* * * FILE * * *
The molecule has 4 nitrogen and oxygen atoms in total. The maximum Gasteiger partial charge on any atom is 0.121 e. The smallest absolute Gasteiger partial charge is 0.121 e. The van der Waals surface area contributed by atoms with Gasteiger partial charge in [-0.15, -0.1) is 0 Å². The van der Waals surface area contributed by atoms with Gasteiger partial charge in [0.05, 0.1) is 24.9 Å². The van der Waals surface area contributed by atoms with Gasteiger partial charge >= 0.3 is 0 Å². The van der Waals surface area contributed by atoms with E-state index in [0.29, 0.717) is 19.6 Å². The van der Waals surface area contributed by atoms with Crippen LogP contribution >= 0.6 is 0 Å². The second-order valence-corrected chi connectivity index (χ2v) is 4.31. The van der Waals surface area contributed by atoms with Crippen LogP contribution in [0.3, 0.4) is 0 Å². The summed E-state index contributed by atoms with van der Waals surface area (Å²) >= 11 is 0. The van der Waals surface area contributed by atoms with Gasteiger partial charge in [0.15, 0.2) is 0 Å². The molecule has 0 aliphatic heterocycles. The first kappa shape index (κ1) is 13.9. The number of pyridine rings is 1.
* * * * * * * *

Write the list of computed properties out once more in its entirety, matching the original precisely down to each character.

The molecule has 4 nitrogen and oxygen atoms in total. The maximum Gasteiger partial charge on any atom is 0.121 e. The smallest absolute Gasteiger partial charge is 0.121 e. The van der Waals surface area contributed by atoms with Gasteiger partial charge in [-0.15, -0.1) is 0 Å². The van der Waals surface area contributed by atoms with Gasteiger partial charge in [0.05, 0.1) is 24.9 Å². The van der Waals surface area contributed by atoms with Gasteiger partial charge >= 0.3 is 0 Å². The van der Waals surface area contributed by atoms with E-state index in [0.29, 0.717) is 19.6 Å². The van der Waals surface area contributed by atoms with Crippen LogP contribution >= 0.6 is 0 Å². The second-order valence-corrected chi connectivity index (χ2v) is 4.31. The van der Waals surface area contributed by atoms with Crippen LogP contribution in [0.3, 0.4) is 0 Å². The summed E-state index contributed by atoms with van der Waals surface area (Å²) >= 11 is 0. The van der Waals surface area contributed by atoms with Gasteiger partial charge in [0.15, 0.2) is 0 Å². The molecule has 0 aliphatic heterocycles. The first kappa shape index (κ1) is 13.9. The number of pyridine rings is 1.